McMullen: Trading Out Was Easy Decision for Roseman
PHILADELPHIA (973espn.com) - There were some options available for the Eagles at No. 32 overall on Thursday night but trading out was a pretty easy decision for Howie Roseman.
Roseman ultimately shipped the last pick in the first round, along with one of his fourth-round picks (No. 132), for the Baltimore Ravens’ second-round pick this year (No. 52), a fourth-round pick this year (No. 125) and a second-round pick in next year’s draft. The Ravens then selected the heir apparent to Joe Flacco in Lamar Jackson, securing the fifth-year option as well, the all-important difference between the first- and second-round distinction.
From an urgency standpoint, the deal doesn't look all that great for the Eagles, who slid down 20 spots at the top of the draft and moved up seven rungs of the ladder in the fourth round, a net loss on paper. However, the main piece of this deal is a significant one, the future second-round selection in 2019.
“There are not many times you get an opportunity to move back in the draft and get a second-round pick, so for us, we thought it was the right value,” Roseman explained.
Most NFL scouts had the true first-round talents in this draft at 20 to 23 and from there things were similar to about 50 or so, leaving it likely that the Eagles will be able to get a similar talent on Friday at a more cost-effective rate, important for a team that will be dealing with cap issues for the foreseeable future.
“We felt what we were going to get at 32 was going to be a strength tomorrow as well,” Roseman said.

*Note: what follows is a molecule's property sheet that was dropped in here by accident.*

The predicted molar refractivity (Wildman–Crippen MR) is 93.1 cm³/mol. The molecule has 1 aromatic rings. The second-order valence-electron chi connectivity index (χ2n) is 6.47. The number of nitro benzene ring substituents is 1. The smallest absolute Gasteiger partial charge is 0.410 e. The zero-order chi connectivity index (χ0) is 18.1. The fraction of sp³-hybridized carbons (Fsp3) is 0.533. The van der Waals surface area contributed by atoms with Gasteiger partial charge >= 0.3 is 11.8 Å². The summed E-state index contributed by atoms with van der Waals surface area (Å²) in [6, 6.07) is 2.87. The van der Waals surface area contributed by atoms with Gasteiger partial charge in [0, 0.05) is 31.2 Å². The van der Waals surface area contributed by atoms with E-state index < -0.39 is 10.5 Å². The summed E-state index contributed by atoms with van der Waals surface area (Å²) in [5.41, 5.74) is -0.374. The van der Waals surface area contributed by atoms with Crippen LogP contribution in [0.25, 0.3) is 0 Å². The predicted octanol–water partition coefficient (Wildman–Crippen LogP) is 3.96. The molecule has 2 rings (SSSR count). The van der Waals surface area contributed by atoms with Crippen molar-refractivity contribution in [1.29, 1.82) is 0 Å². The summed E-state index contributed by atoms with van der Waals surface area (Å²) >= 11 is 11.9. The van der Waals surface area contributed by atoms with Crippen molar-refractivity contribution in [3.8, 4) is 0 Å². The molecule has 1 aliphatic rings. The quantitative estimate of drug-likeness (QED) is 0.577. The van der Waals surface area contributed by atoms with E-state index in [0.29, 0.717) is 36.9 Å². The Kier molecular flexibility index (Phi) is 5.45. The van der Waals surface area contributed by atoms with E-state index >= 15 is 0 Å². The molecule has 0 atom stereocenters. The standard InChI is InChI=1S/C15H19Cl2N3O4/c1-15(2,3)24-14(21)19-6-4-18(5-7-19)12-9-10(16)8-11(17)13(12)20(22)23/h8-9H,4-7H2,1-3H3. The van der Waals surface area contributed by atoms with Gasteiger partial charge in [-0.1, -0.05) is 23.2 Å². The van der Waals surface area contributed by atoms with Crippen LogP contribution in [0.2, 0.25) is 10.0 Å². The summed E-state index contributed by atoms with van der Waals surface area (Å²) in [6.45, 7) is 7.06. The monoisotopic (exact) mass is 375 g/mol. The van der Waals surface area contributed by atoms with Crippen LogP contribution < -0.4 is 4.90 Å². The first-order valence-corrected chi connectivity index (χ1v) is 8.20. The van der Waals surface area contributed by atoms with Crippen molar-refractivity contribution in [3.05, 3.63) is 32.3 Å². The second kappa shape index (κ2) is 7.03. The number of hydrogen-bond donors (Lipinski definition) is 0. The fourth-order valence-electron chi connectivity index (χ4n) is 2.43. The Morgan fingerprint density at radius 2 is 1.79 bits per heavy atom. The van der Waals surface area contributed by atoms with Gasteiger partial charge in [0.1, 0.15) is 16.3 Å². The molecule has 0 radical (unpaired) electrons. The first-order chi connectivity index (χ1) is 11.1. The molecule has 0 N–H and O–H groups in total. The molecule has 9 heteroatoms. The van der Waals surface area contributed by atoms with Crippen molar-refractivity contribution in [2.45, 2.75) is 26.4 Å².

What they were going to get at 32 was a running back (perhaps Derrius Guice or Ronald Jones), maybe an offensive tackle (Connor Williams). or a receiver (Courtland Sutton or Christian Kirk). Defensively the likely options were edge rusher Harold Landry or safeties like Ronnie Harrison and Justin Reid.
“There were some guys we really liked on the board,” Roseman admitted.
One of them who may have changed the thinking was Georgia RB Sony Michel, who was swiped by New England at No. 31 right before Philadelphia got its first turn.
Common sense says the further you fall in the draft, the tougher it becomes and Roseman likely wouldn't have been as confident making this type of move if the Eagles' roster wasn't so deep.
All of those aforementioned possibilities would be considered luxuries on Philadelphia's roster right now so the cost-benefit analysis here of the extra second-round pick down the line when further salary issues mount becomes a little more intoxicating.
“We did not come into tonight thinking we were going to trade out," Roseman said.
Yeah, you did Howie and you made the right decision.
"I think we had a pretty good sense of what was going to be there at 32," Roseman admitted. "There's always guys when you get into the twenties that you're kind of crossing your fingers and hoping fall to 32. But I don't think hope is a great strategy."
-John McMullen covers the Eagles and the NFL for 973espn.com. You can reach him at firstname.lastname@example.org or on Twitter @JFMcMullen